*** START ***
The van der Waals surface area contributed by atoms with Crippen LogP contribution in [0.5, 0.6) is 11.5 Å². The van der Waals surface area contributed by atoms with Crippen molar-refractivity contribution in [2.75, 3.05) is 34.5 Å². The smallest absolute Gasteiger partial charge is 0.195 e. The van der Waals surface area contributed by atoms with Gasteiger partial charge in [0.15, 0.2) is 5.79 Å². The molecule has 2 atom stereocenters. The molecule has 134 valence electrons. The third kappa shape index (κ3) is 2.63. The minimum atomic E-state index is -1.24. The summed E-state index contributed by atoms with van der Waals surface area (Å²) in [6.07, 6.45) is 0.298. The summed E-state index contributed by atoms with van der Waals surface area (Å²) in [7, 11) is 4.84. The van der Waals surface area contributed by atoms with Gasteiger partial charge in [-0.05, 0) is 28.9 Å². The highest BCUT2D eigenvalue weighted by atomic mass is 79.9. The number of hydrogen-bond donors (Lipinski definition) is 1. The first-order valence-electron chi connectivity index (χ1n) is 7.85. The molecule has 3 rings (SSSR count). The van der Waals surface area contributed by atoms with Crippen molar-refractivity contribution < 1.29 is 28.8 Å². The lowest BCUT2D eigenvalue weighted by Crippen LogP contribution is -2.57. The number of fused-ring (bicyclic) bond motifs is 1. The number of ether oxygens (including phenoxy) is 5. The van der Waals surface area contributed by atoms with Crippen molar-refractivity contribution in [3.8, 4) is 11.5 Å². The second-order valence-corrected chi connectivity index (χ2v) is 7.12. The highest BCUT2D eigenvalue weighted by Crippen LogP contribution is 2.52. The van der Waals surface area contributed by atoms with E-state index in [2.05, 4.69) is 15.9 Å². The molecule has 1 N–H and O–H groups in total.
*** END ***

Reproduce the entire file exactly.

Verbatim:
The van der Waals surface area contributed by atoms with Crippen LogP contribution in [0.5, 0.6) is 11.5 Å². The van der Waals surface area contributed by atoms with Crippen molar-refractivity contribution in [2.75, 3.05) is 34.5 Å². The smallest absolute Gasteiger partial charge is 0.195 e. The van der Waals surface area contributed by atoms with Gasteiger partial charge in [0.15, 0.2) is 5.79 Å². The molecule has 2 atom stereocenters. The molecule has 134 valence electrons. The third kappa shape index (κ3) is 2.63. The minimum atomic E-state index is -1.24. The summed E-state index contributed by atoms with van der Waals surface area (Å²) in [6.07, 6.45) is 0.298. The summed E-state index contributed by atoms with van der Waals surface area (Å²) in [7, 11) is 4.84. The van der Waals surface area contributed by atoms with Gasteiger partial charge in [-0.05, 0) is 28.9 Å². The highest BCUT2D eigenvalue weighted by atomic mass is 79.9. The number of hydrogen-bond donors (Lipinski definition) is 1. The first-order valence-electron chi connectivity index (χ1n) is 7.85. The molecule has 3 rings (SSSR count). The van der Waals surface area contributed by atoms with Crippen molar-refractivity contribution < 1.29 is 28.8 Å². The lowest BCUT2D eigenvalue weighted by Crippen LogP contribution is -2.57. The number of fused-ring (bicyclic) bond motifs is 1. The number of ether oxygens (including phenoxy) is 5. The van der Waals surface area contributed by atoms with Crippen molar-refractivity contribution in [3.8, 4) is 11.5 Å². The second-order valence-corrected chi connectivity index (χ2v) is 7.12. The highest BCUT2D eigenvalue weighted by Crippen LogP contribution is 2.52. The van der Waals surface area contributed by atoms with E-state index in [2.05, 4.69) is 15.9 Å². The molecule has 1 N–H and O–H groups in total.